March 31, 2012
Sudan's army accused South Sudan of backing a rebel attack on the strategic town of Talodi on Friday, the eve of planned crisis talks between the two nations after earlier clashes caused global alarm.
"They came supported by tanks and cannons from South Sudan," army spokesman Sawarmi Khaled Saad said in a statement issued by the official SUNA news agency.
Rebels said a battle was raging for the town in South Kordofan state, close to the disputed border with South Sudan, but they denied receiving Southern support and said the army's claim gave Sudan an excuse for not going ahead with the talks expected to begin Saturday in Addis Ababa, Ethiopia.
"The fighting is continuing inside Talodi," Arnu Ngutulu Lodi, of the Sudan People's Liberation Movement-North (SPLM-N), told AFP. "It's an intense battle now."
Earlier Friday, Mr Saad had said the military blocked and defeated rebels who were hoping to capture Talodi, after the insurgents reported seizing two Sudanese army outposts several kilometres from the town.
The army spokesman said the Southern-backed rebel bombardment of Talodi began at 7am Friday, killing women and children.
"SAF (Sudanese Armed Forces) troops reacted to this and the battle continued until 6pm," he said. "We succeeded in defeating the rebels, with heavy losses among them."
He said the rebels "ran away" but were building up forces elsewhere because their leaders "and South Sudan want to continue their attack on Talodi."
Mr Lodi, of the SPLM-N, said Sudanese troops were backed by air support. "We are using normal artillery that we seized from them, mortars, and tanks also," he said, calling the allegations of Southern support "false."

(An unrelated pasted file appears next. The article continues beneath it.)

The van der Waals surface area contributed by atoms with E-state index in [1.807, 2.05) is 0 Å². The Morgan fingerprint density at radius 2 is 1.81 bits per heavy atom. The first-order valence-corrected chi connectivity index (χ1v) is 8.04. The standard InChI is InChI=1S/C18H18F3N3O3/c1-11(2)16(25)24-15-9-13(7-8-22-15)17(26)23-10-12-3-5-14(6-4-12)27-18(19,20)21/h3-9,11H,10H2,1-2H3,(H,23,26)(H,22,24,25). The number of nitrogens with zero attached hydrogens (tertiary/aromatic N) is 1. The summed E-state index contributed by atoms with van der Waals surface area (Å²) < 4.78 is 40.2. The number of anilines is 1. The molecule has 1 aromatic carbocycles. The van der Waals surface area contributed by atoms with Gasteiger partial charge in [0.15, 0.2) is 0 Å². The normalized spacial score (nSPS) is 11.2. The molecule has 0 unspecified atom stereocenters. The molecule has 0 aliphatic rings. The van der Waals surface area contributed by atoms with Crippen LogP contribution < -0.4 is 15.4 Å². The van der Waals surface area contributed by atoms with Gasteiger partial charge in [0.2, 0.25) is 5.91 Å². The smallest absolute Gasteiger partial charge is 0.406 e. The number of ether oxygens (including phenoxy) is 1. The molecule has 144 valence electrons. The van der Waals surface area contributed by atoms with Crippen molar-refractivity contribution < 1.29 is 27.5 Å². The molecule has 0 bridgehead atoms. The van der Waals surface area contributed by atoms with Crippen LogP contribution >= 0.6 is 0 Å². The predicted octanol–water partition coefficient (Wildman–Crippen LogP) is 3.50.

"Time will show who won the battle in Talodi," he said, adding that the rebels had not yet taken the town. "Of course, there will be casualties," he added.
Talodi, South Kordofan's third-largest town, is about 30 miles from the disputed border with South Sudan.
It is near the intersection of a road from the state capital Kadugli and another leading to South Sudan.
Ethnic minority insurgents from the SPLM-N - who have been battling Khartoum since June - fought alongside the former rebels now ruling South Sudan, which became independent in July last year after an overwhelming vote for secession following Africa's longest war.
Border tensions have mounted since then and Sudan has previously accused the South of supporting the SPLM-N, a charge denied by the government in Juba.
Weekend crisis talks led by the African Union were expected between senior envoys of both nations in Addis Ababa, after the fighting sparked fears of a wider war.
Analysts said there are elements in Khartoum, as well as the South, opposed to recent moves towards warmer relations between the two countries and suggested the flare-up over Heglig was an effort to sabotage a rapprochement.
The two sides have also been unable to resolve a dispute over oil fees which led the South in January to shut crude production after Khartoum began seizing Southern oil in lieu of compensation.
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